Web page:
Screen

Film review: ‘Philomena’ is a treacly feel-good story

Image

Two and a half stars

Philomena Judi Dench, Steve Coogan, Sophie Kennedy Clark. Directed by Stephen Frears. Rated PG-13. Now playing.

British journalist Martin Sixsmith recently told The Guardian that he didn’t mind being portrayed as “a bit of an upper-class prat who takes himself too seriously” in Philomena, the movie based on Sixsmith’s book about an Irish woman searching for the child she was forced to give up for adoption 50 years earlier. The movie’s early portrayal of Sixsmith (played by Steve Coogan, who also co-wrote the screenplay) is a necessary component of its weepy, feel-good narrative, in which the cynical, opportunistic journalist has his heart melted by the plight of lovable old lady Philomena Lee (Judi Dench). After getting pregnant out of wedlock in 1952, Philomena was sent to a convent, where her son was eventually taken from her and adopted by a well-to-do couple.

Coogan and Dench are both talented actors who play their parts effectively, and their warm performances smooth over the tearjerking conventions of the narrative. It’s hard not to be moved by Philomena’s real-life journey, but the movie turns out to be as cynical as its version of Sixsmith, tugging on heartstrings at every possible turn and relying on Dench to class up its groan-worthy clueless-old-lady jokes. She does as much as she can, but the experience still turns out to be fundamentally hollow.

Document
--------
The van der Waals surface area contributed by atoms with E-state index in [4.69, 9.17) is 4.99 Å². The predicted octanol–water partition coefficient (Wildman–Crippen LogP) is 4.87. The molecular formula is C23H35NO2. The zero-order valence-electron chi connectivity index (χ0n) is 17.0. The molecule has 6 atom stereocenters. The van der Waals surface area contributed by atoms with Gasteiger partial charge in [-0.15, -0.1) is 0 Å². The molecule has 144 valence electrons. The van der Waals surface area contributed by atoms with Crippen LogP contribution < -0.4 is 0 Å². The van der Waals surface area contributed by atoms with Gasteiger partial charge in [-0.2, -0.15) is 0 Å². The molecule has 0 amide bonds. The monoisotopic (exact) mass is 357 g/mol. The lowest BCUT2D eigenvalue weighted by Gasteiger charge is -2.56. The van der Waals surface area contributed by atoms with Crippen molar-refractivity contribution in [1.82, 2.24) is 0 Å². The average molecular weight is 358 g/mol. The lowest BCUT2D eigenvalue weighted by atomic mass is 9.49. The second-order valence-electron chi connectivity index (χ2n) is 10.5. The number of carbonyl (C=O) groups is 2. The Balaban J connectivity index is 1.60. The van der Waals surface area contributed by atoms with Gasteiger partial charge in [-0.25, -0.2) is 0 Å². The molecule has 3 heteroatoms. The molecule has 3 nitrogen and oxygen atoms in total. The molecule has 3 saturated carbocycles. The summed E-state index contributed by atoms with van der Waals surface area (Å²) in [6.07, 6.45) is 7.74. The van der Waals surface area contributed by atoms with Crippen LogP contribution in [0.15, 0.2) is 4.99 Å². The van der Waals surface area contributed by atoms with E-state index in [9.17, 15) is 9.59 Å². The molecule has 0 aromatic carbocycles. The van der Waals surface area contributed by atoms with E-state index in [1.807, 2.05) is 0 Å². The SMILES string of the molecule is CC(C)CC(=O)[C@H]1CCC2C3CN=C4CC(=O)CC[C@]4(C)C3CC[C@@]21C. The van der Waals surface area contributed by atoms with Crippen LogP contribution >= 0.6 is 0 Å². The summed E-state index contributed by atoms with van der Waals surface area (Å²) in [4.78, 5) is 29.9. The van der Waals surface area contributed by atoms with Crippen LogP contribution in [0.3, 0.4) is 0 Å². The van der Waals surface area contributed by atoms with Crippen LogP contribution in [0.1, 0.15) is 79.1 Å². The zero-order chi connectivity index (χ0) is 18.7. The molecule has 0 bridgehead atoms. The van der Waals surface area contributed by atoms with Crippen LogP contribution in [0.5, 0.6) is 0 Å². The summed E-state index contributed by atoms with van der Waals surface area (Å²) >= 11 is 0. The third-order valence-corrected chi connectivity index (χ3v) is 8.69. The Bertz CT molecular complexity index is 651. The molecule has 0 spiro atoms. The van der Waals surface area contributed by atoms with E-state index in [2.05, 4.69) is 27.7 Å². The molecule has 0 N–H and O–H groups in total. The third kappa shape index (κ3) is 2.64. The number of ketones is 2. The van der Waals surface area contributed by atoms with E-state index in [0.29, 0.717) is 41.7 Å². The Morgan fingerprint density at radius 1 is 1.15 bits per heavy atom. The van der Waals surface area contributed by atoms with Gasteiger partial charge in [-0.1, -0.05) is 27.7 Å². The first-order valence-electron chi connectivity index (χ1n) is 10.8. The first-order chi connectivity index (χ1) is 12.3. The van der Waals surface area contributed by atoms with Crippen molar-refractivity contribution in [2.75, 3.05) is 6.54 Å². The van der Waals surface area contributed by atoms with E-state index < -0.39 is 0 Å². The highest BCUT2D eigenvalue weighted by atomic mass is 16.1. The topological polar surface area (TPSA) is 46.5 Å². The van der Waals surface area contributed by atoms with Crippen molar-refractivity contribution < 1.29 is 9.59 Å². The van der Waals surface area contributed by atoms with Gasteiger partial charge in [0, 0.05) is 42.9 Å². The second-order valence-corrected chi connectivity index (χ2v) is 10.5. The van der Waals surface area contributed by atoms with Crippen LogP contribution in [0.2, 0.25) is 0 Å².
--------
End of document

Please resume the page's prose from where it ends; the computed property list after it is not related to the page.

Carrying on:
Share

Josh Bell

Josh Bell is the film editor for Las Vegas Weekly, where he's been writing movie and TV reviews since 2002. ...

Get more Josh Bell
  • Everything in theaters this week, plus special screenings and movie reviews.

  • The somber, oppressive tone extends to the performances and the writing, but the worst thing about American Gods is its absurdly slow pace.

  • The show has a point to make, but part of that point is simply to depict the lives of people who are too often relegated ...

  • Get More Film Stories
Top of Story